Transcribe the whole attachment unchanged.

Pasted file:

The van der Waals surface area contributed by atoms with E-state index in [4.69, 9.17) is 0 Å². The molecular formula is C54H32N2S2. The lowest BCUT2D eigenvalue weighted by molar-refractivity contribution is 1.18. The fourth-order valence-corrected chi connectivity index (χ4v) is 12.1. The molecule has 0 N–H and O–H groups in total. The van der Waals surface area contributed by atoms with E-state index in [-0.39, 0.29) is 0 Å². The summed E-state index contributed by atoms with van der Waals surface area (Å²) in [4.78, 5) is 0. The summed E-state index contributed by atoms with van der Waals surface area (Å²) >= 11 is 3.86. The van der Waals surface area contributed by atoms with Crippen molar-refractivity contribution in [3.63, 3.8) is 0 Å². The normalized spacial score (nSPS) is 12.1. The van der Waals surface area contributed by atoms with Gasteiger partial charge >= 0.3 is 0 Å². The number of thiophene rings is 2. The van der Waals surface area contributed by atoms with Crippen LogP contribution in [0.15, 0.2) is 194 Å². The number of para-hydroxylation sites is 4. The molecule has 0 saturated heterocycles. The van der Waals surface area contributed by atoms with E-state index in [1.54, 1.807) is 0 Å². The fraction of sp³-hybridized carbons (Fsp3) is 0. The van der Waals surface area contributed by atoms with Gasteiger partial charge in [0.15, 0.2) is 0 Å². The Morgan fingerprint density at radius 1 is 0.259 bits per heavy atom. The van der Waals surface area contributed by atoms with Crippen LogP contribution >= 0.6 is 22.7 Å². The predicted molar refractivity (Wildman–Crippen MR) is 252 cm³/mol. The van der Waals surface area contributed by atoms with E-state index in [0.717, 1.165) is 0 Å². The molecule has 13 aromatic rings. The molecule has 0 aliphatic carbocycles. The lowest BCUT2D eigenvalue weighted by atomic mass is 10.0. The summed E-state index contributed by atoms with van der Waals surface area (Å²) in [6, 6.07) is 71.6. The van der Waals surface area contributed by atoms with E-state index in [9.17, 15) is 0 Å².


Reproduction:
The van der Waals surface area contributed by atoms with E-state index in [4.69, 9.17) is 0 Å². The molecular formula is C54H32N2S2. The lowest BCUT2D eigenvalue weighted by molar-refractivity contribution is 1.18. The fourth-order valence-corrected chi connectivity index (χ4v) is 12.1. The molecule has 0 N–H and O–H groups in total. The van der Waals surface area contributed by atoms with E-state index in [-0.39, 0.29) is 0 Å². The summed E-state index contributed by atoms with van der Waals surface area (Å²) in [4.78, 5) is 0. The summed E-state index contributed by atoms with van der Waals surface area (Å²) >= 11 is 3.86. The van der Waals surface area contributed by atoms with Crippen molar-refractivity contribution in [3.63, 3.8) is 0 Å². The normalized spacial score (nSPS) is 12.1. The van der Waals surface area contributed by atoms with Gasteiger partial charge >= 0.3 is 0 Å². The number of thiophene rings is 2. The van der Waals surface area contributed by atoms with Crippen LogP contribution in [0.15, 0.2) is 194 Å². The number of para-hydroxylation sites is 4. The molecule has 0 saturated heterocycles. The van der Waals surface area contributed by atoms with E-state index in [1.54, 1.807) is 0 Å². The fraction of sp³-hybridized carbons (Fsp3) is 0. The van der Waals surface area contributed by atoms with Gasteiger partial charge in [0.15, 0.2) is 0 Å². The Morgan fingerprint density at radius 1 is 0.259 bits per heavy atom. The van der Waals surface area contributed by atoms with Crippen LogP contribution >= 0.6 is 22.7 Å². The predicted molar refractivity (Wildman–Crippen MR) is 252 cm³/mol. The van der Waals surface area contributed by atoms with E-state index in [0.717, 1.165) is 0 Å². The molecule has 13 aromatic rings. The molecule has 0 aliphatic carbocycles. The lowest BCUT2D eigenvalue weighted by atomic mass is 10.0. The summed E-state index contributed by atoms with van der Waals surface area (Å²) in [6, 6.07) is 71.6. The van der Waals surface area contributed by atoms with E-state index in [9.17, 15) is 0 Å².